Early this year, Washington Gov. Jay Inslee said no to a massive oil-by-rail terminal proposed in Vancouver, Washington.
The $210 million Vancouver Energy project, a joint venture from Tesoro and Savage, would have brought up to 360,000 gallons of crude oil a day on trains traveling along the Columbia River. The proposal would have been the largest oil-by-rail terminal in the country.
The companies have spent the last four years working through the state’s regulatory process. Along the way, they’ve encountered a wave of local, grassroots opposition.
Such opposition is common against fossil fuel ventures on the West Coast, but what sets Vancouver apart is the community’s ability to keep up the pressure for years.
‘The Risk Was So High’
Jared Smith drove toward the far west end of the Port of Vancouver on a recent day and parked in the middle of a big, empty space that’s now filled with gravel.
“See where those rail cars are right now,” said Smith, the former president of the local International Longshore and Warehouse Union. “That’s where the oil terminal was going to go.”
The area Smith pointed to is called Terminal 5. It’s surrounded by a looped track where rail cars stop to unload cargo. The Vancouver Energy oil terminal project would have brought four additional unit trains a day, each carrying about 100 cars filled with crude oil from the Bakken oil fields in North Dakota.
“It would be a lot, and would certainly clog up the rail line here,” he said.
Smith works as a crane operator at the water’s edge, loading and unloading ships as they head through the port back down the West Coast.
When he first heard about Vancouver Energy’s proposal, he immediately worried about his colleagues at the port.
He knew if there was a derailment or an accident at the terminal, they would be the ones closest to harm.
“We’re always in favor of good paying jobs that are benefiting the community, but with this, the risk was so high,” Smith said.
The union became more vocal in their opposition to the project after a 2013 oil train derailment in Quebec, Canada, which killed 47 people and destroyed much of the downtown neighborhood.
“After Lac-Megantic happened, it took on a whole new level of meaning for us,” said Smith, referencing the town in Quebec.
Fruit Valley Joins The Fight
Less than half a mile from where Smith stood at the port is Fruit Valley, a working-class neighborhood that became key to the grassroots fight against the terminal.
“When it hits that close to home and you have that visual every day,” said Linda Garcia who has called the area home for 20 years.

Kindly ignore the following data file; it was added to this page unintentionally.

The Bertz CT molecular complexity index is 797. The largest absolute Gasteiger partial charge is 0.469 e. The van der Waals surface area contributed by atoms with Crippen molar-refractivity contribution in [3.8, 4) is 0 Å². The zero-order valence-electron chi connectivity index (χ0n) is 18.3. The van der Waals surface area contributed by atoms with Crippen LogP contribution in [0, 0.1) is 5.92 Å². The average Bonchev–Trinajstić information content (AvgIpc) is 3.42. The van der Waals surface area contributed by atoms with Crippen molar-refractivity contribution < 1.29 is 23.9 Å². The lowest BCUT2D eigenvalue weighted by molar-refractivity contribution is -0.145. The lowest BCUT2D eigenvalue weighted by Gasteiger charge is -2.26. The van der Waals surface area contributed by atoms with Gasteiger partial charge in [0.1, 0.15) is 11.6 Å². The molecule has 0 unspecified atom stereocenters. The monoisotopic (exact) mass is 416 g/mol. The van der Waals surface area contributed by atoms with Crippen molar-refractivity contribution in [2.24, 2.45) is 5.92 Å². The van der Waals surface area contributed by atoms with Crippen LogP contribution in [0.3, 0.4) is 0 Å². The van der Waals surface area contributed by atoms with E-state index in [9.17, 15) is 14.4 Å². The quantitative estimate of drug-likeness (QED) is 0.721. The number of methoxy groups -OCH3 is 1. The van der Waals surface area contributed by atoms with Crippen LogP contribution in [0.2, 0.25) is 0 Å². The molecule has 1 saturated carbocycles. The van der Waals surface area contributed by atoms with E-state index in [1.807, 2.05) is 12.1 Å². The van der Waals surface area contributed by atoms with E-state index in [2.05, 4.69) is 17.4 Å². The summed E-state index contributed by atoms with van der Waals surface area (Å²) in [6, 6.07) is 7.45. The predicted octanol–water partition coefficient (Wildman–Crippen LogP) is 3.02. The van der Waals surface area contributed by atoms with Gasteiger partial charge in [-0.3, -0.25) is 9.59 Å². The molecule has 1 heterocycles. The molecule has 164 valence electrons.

“You kind of go into momma bear mode.”
Garcia has been an active voice in opposition to the project since the beginning. She first heard about it after representatives from Vancouver Energy gave a presentation to residents in Fruit Valley.
It didn’t go over well.
Soon after, the Fruit Valley Neighborhood Association became the first of about a dozen neighborhoods to pass a resolution against the terminal.
“When this whole thing first started, I think we were a little bit worried that nobody would have our back, that we would be poor little Fruit Valley struggling to fight the big bad oil company on their own,” Garcia said. “But to see this many people, step up and come forward and help us slay Goliath, it was tremendous.”
Gov. Jay Inslee’s recent decision to quash the terminal was welcome news to Garcia, who has spent the last four years showing up at rallies and testifying at meetings, some that went on until 1 a.m.
“It was like this never-ending battle,” said Garcia, recalling a Vancouver City Council meeting that had to be relocated to the Hilton Vancouver to accommodate the hundreds that showed up to testify.
“I think that was my turning point,” she said. “Where I truly believed something good might come from this, that we might actually win because we had sheer force and sheer will.”
A Local Movement Grows To Thousands
As the permitting process stretched on for years, organizers against the project began expanding their networks and pledged to continue showing up to public meetings in large numbers.
“We’ve been to pretty much every Port of Vancouver meeting for the last four years,” said Don Steinke, a retired science teacher who lives with his wife Alona in East Vancouver.
Steinke has been involved with the local Sierra Club chapter and has been fighting different fossil fuel projects proposed in southwest Washington for the past decade.